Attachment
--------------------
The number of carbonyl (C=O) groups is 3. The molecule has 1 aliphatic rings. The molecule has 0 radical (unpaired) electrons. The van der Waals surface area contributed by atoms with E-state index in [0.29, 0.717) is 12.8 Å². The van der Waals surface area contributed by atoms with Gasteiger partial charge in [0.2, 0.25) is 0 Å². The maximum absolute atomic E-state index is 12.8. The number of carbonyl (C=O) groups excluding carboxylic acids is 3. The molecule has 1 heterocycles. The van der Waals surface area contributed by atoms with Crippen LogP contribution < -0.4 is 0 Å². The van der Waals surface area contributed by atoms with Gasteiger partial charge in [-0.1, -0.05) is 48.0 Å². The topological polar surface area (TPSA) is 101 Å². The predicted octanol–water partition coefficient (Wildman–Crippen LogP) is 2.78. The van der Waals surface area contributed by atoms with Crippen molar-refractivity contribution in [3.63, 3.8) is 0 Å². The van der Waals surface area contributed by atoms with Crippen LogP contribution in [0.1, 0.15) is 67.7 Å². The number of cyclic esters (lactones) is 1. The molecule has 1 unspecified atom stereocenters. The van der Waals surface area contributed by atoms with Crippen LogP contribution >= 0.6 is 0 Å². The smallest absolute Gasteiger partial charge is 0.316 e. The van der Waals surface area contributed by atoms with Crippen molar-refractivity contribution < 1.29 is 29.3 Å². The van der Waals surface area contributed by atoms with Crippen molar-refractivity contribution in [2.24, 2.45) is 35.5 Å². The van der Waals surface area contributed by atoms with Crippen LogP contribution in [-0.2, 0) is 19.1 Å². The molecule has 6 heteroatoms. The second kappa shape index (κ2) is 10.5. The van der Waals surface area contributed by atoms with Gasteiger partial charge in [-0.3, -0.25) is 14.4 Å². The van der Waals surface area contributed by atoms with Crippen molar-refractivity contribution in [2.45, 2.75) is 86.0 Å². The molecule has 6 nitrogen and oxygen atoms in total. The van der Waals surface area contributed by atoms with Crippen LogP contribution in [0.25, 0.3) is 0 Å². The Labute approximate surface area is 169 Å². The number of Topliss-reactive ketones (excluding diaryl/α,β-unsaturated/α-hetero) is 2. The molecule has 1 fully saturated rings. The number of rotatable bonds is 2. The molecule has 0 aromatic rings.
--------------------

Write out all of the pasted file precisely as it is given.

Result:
The number of carbonyl (C=O) groups is 3. The molecule has 1 aliphatic rings. The molecule has 0 radical (unpaired) electrons. The van der Waals surface area contributed by atoms with E-state index in [0.29, 0.717) is 12.8 Å². The van der Waals surface area contributed by atoms with Gasteiger partial charge in [0.2, 0.25) is 0 Å². The maximum absolute atomic E-state index is 12.8. The number of carbonyl (C=O) groups excluding carboxylic acids is 3. The molecule has 1 heterocycles. The van der Waals surface area contributed by atoms with Crippen LogP contribution < -0.4 is 0 Å². The van der Waals surface area contributed by atoms with Gasteiger partial charge in [-0.1, -0.05) is 48.0 Å². The topological polar surface area (TPSA) is 101 Å². The predicted octanol–water partition coefficient (Wildman–Crippen LogP) is 2.78. The van der Waals surface area contributed by atoms with Crippen molar-refractivity contribution in [3.63, 3.8) is 0 Å². The van der Waals surface area contributed by atoms with Crippen LogP contribution in [0.1, 0.15) is 67.7 Å². The number of cyclic esters (lactones) is 1. The molecule has 1 unspecified atom stereocenters. The van der Waals surface area contributed by atoms with Crippen LogP contribution >= 0.6 is 0 Å². The smallest absolute Gasteiger partial charge is 0.316 e. The van der Waals surface area contributed by atoms with Crippen molar-refractivity contribution < 1.29 is 29.3 Å². The van der Waals surface area contributed by atoms with Crippen molar-refractivity contribution in [2.24, 2.45) is 35.5 Å². The van der Waals surface area contributed by atoms with Crippen LogP contribution in [-0.2, 0) is 19.1 Å². The molecule has 6 heteroatoms. The second kappa shape index (κ2) is 10.5. The van der Waals surface area contributed by atoms with Gasteiger partial charge in [-0.3, -0.25) is 14.4 Å². The van der Waals surface area contributed by atoms with Crippen molar-refractivity contribution in [2.45, 2.75) is 86.0 Å². The molecule has 6 nitrogen and oxygen atoms in total. The van der Waals surface area contributed by atoms with Crippen LogP contribution in [0.25, 0.3) is 0 Å². The Labute approximate surface area is 169 Å². The number of Topliss-reactive ketones (excluding diaryl/α,β-unsaturated/α-hetero) is 2. The molecule has 1 fully saturated rings. The number of rotatable bonds is 2. The molecule has 0 aromatic rings.